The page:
Ohio Governor Mike DeWine confirmed the state’s curfew has expired, but urged residents to stay vigilant so as not to increase hospitalizations.
The curfew, which had been running nightly from 11 p.m. to 5 a.m., was last extended on Jan. 27. At the time, DeWine said state health officials would monitor hospitalizations related to COVID-19 for two weeks, and if they declined enough, the curfew could be dropped.
The curfew, which started in November and originally began nightly at 10 p.m., was designed to keep hospitals from being overwhelmed by COVID-19 patients. But the number of confirmed hospitalizations has dropped consistently in recent weeks, with them below 3,000 every day since Jan. 26 and below 2,500 for the eight most recent days that the state has made data available.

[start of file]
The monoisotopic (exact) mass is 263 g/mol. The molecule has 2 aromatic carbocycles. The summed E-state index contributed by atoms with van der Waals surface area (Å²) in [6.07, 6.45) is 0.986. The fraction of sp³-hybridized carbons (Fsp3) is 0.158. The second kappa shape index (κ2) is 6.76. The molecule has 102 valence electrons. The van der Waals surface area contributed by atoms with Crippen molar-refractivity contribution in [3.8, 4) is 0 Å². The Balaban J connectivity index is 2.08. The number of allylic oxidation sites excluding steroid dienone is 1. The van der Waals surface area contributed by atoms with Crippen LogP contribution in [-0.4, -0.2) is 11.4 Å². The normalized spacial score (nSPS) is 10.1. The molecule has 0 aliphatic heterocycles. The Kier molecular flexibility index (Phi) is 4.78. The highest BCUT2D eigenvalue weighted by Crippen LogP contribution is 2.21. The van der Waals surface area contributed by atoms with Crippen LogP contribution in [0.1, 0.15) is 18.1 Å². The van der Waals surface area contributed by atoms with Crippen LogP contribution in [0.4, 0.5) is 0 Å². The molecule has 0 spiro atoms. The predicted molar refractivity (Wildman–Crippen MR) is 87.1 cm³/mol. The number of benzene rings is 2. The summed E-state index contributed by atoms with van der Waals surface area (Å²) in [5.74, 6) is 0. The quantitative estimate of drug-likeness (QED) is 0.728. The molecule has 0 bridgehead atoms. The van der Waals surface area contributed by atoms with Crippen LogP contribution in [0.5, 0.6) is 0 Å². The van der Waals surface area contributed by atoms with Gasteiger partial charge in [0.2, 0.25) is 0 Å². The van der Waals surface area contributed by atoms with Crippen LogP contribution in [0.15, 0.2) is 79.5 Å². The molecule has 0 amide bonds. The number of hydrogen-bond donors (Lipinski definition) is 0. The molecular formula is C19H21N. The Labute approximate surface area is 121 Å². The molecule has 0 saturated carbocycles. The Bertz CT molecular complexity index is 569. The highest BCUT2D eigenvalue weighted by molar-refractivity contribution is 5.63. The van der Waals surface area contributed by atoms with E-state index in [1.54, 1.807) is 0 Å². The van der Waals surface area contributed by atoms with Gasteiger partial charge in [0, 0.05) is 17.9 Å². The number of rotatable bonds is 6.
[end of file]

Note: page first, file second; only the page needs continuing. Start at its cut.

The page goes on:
DeWine had said that if confirmed hospitalizations stayed below 2,500 for seven straight days that the curfew would end.
When the curfew was introduced, COVID-19 cases were sharply increasing and the holiday season was about to begin. DeWine called it was a “bridge” until a vaccine was available. The first two COVID-19 vaccines were approved in December.
Curfew exceptions included people traveling for work, getting medicine, food or groceries, or for emergencies.
The bar and restaurant industry complained about lost business caused by the curfew, especially as it has dealt with having fewer customers overall because of the pandemic. The curfew’s end would allow bars and restaurants, in addition to retail businesses, to resume late-night hours.